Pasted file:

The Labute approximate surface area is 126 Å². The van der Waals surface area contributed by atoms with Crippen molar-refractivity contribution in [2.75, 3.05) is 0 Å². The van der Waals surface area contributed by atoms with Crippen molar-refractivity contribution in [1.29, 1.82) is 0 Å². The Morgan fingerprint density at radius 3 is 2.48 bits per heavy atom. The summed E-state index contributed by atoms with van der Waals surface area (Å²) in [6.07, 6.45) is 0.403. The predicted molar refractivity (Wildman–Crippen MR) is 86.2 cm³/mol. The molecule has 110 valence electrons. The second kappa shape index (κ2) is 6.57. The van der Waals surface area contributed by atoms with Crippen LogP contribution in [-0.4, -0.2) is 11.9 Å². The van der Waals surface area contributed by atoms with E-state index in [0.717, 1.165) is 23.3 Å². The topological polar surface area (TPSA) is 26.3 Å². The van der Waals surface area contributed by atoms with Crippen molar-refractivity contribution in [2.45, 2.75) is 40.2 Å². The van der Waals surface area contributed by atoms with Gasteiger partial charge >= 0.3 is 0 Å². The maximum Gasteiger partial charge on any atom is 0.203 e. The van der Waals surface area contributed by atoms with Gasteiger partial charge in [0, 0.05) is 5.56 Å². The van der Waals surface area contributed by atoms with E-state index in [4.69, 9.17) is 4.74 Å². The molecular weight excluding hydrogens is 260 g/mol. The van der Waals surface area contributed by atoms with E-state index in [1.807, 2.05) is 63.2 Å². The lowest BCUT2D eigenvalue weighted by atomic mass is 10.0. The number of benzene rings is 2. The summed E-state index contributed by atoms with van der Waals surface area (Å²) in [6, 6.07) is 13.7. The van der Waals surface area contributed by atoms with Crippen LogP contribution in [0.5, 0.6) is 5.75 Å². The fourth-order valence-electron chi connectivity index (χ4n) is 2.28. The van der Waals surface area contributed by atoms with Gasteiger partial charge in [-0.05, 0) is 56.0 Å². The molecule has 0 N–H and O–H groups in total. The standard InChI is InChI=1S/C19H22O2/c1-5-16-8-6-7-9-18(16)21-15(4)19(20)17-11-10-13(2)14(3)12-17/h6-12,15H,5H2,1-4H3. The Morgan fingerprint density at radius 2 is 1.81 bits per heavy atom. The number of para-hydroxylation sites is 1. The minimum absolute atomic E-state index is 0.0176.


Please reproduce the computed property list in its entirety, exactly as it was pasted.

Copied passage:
The Labute approximate surface area is 126 Å². The van der Waals surface area contributed by atoms with Crippen molar-refractivity contribution in [2.75, 3.05) is 0 Å². The van der Waals surface area contributed by atoms with Crippen molar-refractivity contribution in [1.29, 1.82) is 0 Å². The Morgan fingerprint density at radius 3 is 2.48 bits per heavy atom. The summed E-state index contributed by atoms with van der Waals surface area (Å²) in [6.07, 6.45) is 0.403. The predicted molar refractivity (Wildman–Crippen MR) is 86.2 cm³/mol. The molecule has 110 valence electrons. The second kappa shape index (κ2) is 6.57. The van der Waals surface area contributed by atoms with Crippen LogP contribution in [-0.4, -0.2) is 11.9 Å². The van der Waals surface area contributed by atoms with E-state index in [0.717, 1.165) is 23.3 Å². The topological polar surface area (TPSA) is 26.3 Å². The van der Waals surface area contributed by atoms with Crippen molar-refractivity contribution in [2.45, 2.75) is 40.2 Å². The van der Waals surface area contributed by atoms with Gasteiger partial charge >= 0.3 is 0 Å². The maximum Gasteiger partial charge on any atom is 0.203 e. The van der Waals surface area contributed by atoms with Gasteiger partial charge in [0, 0.05) is 5.56 Å². The van der Waals surface area contributed by atoms with E-state index in [4.69, 9.17) is 4.74 Å². The molecular weight excluding hydrogens is 260 g/mol. The van der Waals surface area contributed by atoms with E-state index in [1.807, 2.05) is 63.2 Å². The lowest BCUT2D eigenvalue weighted by atomic mass is 10.0. The number of benzene rings is 2. The summed E-state index contributed by atoms with van der Waals surface area (Å²) in [6, 6.07) is 13.7. The van der Waals surface area contributed by atoms with Crippen LogP contribution in [0.5, 0.6) is 5.75 Å². The fourth-order valence-electron chi connectivity index (χ4n) is 2.28. The van der Waals surface area contributed by atoms with Gasteiger partial charge in [-0.05, 0) is 56.0 Å². The molecule has 0 N–H and O–H groups in total. The standard InChI is InChI=1S/C19H22O2/c1-5-16-8-6-7-9-18(16)21-15(4)19(20)17-11-10-13(2)14(3)12-17/h6-12,15H,5H2,1-4H3. The Morgan fingerprint density at radius 2 is 1.81 bits per heavy atom. The number of para-hydroxylation sites is 1. The minimum absolute atomic E-state index is 0.0176.